Positive Effects of Mindfulness Meditation
Meditation and relaxation have been the key elements in bringing mindfulness to common daily practice. The Relaxation response, as described by Dr. Herbert Benson many years ago, has been used as the basis for the stress reduction programs at the Mind-Body institute at Harvard. They have found that the Relaxation response could be used to stabilize and decrease high blood Pressure, to treat chronic back pain, and decrease anxiety and stress in various settings.
Mindfulness Has been a key element in building resilience and preventing Burnout especially for physicians, according to research from Mayo Clinic.
Burnout is a state of chronic stress, characterized by physical and emotional exhaustion, a sense of low personal accomplishment, leading to decreased effectiveness at work and loss of enthusiasm.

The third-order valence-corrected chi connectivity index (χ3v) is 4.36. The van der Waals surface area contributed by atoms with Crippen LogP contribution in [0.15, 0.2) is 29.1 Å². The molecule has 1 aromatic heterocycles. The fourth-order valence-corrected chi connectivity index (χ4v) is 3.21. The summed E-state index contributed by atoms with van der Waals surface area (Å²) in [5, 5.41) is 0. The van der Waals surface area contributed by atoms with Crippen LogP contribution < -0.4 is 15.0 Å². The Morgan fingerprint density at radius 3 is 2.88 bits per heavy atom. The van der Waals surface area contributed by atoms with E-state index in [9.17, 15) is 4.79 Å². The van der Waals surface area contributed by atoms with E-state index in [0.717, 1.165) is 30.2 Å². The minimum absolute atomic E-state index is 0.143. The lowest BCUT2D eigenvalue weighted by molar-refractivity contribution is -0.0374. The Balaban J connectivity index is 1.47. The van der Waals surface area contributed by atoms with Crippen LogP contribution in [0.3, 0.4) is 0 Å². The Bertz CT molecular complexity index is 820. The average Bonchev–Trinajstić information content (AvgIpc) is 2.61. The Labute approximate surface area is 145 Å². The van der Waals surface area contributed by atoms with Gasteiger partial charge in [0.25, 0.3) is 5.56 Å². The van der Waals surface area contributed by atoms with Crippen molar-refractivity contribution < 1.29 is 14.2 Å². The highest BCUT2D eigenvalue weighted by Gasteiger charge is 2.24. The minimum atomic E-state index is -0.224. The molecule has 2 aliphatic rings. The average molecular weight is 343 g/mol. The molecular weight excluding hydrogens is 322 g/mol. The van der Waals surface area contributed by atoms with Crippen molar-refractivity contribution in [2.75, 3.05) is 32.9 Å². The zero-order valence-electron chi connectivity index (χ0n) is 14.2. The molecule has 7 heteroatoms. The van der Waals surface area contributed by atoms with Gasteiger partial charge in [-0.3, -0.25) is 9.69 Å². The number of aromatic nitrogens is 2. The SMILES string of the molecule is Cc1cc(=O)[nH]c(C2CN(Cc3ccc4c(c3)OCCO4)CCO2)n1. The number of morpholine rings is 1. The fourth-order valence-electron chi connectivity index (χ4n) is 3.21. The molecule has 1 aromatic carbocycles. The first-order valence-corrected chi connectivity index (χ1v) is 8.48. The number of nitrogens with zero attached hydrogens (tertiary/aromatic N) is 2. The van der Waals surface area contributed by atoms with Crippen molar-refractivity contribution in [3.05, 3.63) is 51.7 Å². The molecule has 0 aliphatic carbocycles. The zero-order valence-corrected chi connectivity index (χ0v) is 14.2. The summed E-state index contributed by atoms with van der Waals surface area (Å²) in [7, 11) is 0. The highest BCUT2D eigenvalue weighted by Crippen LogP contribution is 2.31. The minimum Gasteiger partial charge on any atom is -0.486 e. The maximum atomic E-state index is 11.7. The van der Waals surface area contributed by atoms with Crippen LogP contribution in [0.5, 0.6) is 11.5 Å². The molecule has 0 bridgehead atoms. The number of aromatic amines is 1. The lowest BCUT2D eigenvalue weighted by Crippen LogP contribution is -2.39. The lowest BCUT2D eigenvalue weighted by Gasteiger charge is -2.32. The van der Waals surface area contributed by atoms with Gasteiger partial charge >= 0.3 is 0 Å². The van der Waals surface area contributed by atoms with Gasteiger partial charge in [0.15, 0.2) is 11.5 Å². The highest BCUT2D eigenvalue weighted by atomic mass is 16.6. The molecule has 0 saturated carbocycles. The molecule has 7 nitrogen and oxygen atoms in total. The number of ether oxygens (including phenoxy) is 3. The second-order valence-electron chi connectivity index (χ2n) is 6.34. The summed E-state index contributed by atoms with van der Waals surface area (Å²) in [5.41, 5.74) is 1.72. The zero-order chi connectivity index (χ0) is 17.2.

Research by Sara Lazar, PhD, and colleagues, a Harvard Neuroscientist, has shown that using MRI to look at brain activity in fine details shows that meditation could promote neural plasticity, and is associated with structural changes in areas of the brain that are important for sensory, cognitive and emotional processing. They showed that meditation produces a thickening in 4 areas of the brain after eight weeks of mindfulness meditation. The most important is the temporo-parietal junction, which is associated with empathy and compassion.
They also showed a reduction in volume of the amygdala and participants reported reduction in stress which was also correlated with decrease grey-matter density in the amygdala, which is known to play an important role in anxiety and stress.